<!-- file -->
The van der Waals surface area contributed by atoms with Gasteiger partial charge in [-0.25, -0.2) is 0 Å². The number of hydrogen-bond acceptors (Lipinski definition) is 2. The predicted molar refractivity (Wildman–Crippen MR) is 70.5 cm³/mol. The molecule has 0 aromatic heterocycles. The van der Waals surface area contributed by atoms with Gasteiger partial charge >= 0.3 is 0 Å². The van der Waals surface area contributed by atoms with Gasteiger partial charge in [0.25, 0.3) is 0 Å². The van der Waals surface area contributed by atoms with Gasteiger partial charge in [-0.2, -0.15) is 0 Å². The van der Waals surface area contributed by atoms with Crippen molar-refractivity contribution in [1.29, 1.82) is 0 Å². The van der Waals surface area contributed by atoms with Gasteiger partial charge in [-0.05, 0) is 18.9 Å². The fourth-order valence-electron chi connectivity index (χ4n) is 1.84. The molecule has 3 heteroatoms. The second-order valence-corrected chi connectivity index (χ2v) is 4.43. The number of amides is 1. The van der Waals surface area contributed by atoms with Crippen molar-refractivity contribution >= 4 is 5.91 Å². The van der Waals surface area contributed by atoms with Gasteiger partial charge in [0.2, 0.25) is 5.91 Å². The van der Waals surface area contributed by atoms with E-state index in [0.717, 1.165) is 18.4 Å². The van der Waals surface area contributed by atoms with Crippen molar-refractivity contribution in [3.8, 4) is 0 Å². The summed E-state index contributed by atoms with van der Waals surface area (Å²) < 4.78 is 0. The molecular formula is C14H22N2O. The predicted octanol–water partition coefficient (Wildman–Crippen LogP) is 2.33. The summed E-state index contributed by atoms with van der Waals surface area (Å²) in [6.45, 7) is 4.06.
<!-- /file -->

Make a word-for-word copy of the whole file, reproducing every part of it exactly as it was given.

The van der Waals surface area contributed by atoms with Gasteiger partial charge in [-0.25, -0.2) is 0 Å². The number of hydrogen-bond acceptors (Lipinski definition) is 2. The predicted molar refractivity (Wildman–Crippen MR) is 70.5 cm³/mol. The molecule has 0 aromatic heterocycles. The van der Waals surface area contributed by atoms with Gasteiger partial charge >= 0.3 is 0 Å². The van der Waals surface area contributed by atoms with Gasteiger partial charge in [0.25, 0.3) is 0 Å². The van der Waals surface area contributed by atoms with Gasteiger partial charge in [-0.2, -0.15) is 0 Å². The van der Waals surface area contributed by atoms with Crippen molar-refractivity contribution in [1.29, 1.82) is 0 Å². The van der Waals surface area contributed by atoms with Gasteiger partial charge in [-0.05, 0) is 18.9 Å². The fourth-order valence-electron chi connectivity index (χ4n) is 1.84. The molecule has 3 heteroatoms. The second-order valence-corrected chi connectivity index (χ2v) is 4.43. The number of amides is 1. The van der Waals surface area contributed by atoms with Crippen molar-refractivity contribution >= 4 is 5.91 Å². The van der Waals surface area contributed by atoms with Gasteiger partial charge in [0.2, 0.25) is 5.91 Å². The van der Waals surface area contributed by atoms with E-state index in [0.717, 1.165) is 18.4 Å². The van der Waals surface area contributed by atoms with Crippen molar-refractivity contribution in [3.8, 4) is 0 Å². The summed E-state index contributed by atoms with van der Waals surface area (Å²) < 4.78 is 0. The molecular formula is C14H22N2O. The predicted octanol–water partition coefficient (Wildman–Crippen LogP) is 2.33. The summed E-state index contributed by atoms with van der Waals surface area (Å²) in [6.45, 7) is 4.06.